The Hawaii Islands continue to be one of the most beloved tourist attractions in the United States. With scores of visitors year round, the state of Hawaii boasts crystal clear waters, beautiful flora and fauna, and most of all, good surf.
In order to keep this state environmentally beautiful and safe, the Hawaiian government, in accordance with federal laws, must continue to uphold medical waste disposal regulations pertaining to the region. The regulatory agency mainly overseeing the process of medical waste management and disposal is the US Department of Health (DOH), State of Hawaii. Also, according to the hercenter.org, the state is one of 24 states working in accordance with federal regulations outlined by the Occupational Safety and Health Administration (OSHA).
The Department of Health, in the document classified as “The Hawaii Rules for Management and Disposal of Infectious Waste”, defines infectious waste
as the following:
“any waste that may contain pathogens capable of causing an infectious disease….”
The DOH further defines infectious waste to include, but is not exclusive to, the following:
- Infectious isolation waste
- Human pathological waste
- Contaminated sharps (needles, syringes, surgical equipment, etc.)
- Animal waste
- Blood, blood products and other bodily fluids
Such infectious (medical) wastes are often generated by medical and healthcare facilities such as: hospitals, veterinary clinics, dentists, laboratories, etc., hence these facilities are often titled “generators”.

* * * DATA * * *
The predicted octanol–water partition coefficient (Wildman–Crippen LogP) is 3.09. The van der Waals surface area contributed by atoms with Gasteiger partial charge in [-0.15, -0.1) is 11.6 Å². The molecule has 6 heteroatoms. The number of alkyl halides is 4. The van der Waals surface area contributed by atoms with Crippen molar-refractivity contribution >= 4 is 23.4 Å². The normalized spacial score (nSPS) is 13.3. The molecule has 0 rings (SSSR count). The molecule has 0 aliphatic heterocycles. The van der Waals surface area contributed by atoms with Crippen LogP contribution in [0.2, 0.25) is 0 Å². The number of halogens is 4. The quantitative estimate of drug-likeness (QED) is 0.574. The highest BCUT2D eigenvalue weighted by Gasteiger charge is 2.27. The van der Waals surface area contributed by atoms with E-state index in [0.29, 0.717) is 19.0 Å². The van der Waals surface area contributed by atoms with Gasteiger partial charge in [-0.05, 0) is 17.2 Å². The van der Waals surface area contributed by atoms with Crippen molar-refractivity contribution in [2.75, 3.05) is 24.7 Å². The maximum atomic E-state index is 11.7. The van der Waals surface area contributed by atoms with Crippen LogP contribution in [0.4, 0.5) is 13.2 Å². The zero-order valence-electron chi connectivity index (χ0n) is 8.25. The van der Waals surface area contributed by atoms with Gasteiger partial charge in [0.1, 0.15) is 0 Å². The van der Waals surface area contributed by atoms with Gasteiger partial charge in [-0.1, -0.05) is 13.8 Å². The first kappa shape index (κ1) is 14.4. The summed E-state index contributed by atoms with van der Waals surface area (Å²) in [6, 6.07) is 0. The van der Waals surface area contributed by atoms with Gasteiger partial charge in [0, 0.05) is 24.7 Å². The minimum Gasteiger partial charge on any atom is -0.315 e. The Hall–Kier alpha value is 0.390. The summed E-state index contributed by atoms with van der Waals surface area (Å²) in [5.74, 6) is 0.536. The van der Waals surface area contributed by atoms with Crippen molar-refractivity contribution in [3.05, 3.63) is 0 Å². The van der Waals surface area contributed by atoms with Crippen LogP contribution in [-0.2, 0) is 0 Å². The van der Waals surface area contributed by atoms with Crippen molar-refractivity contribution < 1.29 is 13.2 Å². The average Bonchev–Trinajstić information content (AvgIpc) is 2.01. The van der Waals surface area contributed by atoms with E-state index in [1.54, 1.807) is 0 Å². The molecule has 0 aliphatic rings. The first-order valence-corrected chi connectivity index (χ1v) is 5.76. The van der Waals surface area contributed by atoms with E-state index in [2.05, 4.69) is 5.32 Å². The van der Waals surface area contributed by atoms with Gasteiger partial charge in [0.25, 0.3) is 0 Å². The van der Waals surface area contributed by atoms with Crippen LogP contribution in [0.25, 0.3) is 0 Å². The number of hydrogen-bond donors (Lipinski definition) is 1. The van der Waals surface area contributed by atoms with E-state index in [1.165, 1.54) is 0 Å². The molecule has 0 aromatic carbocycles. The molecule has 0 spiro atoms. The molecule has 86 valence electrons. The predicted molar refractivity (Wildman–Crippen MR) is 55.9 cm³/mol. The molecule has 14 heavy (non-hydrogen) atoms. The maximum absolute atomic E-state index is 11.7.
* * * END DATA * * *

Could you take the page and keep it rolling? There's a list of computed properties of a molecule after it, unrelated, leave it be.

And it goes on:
These generators are subject to state and federal laws regarding the management and disposal of infectious [medical] waste, and are legally responsible for the entire process from storage and treatment to actual disposal.
Prior to disposal, infectious medical waste is to be treated using the following state and federally approved methods:
- Chemical disinfectants
The following infectious wastes are to be treated using the following methods, as recommended by the Centers for Disease Control and Prevention (CDC), the US Environmental Protection Agency (EPA), the OSHA, and the Clinical Laboratory Standards Institute (CSLI)—non-exclusive listing:
- Infectious Isolation waste – autoclaving, incineration
- Blood, blood products, and bodily fluids – incineration, disinfection, sterilization
- Contaminated sharps – incineration, disinfection, sterilization
- Animal waste – incineration, disinfection, sterilization
According the DOH, all untreated infectious waste must remain separate and apart from all other waste, including solid waste. They should then be stored in containers lined with red bags, often dubbed ‘red bag waste’, or into bags clearly marked with the Universal Biohazard Symbol. Sharps are to be stored into red, puncture-proof, non-leakage containers, or bags marked with the Universal Biohazard symbol.
The storage area must be well ventilated and secure from animals and unauthorized personnel.
For untreated waste, the DOH recommends that these materials be placed in non-soluble red plastic bags, or bags clearly marked with the Universal Biohazard symbol. Reusable crates and containers, bins and other containment materials are to be thoroughly cleaned after each
use and disinfected daily.
Generally, the recommendations used to store infectious waste material are one and the same when it comes to transportation. However, untreated infectious waste must not be transported with non-infectious waste, unless total waste (both infectious and non-infectious) are to be treated and disposed of as infectious waste.
For the State of Hawaii, medical waste transport vehicles are to display the Universal Biohazard symbol.
For more information on medical waste management and disposal for the State of Hawaii, you can visit the following: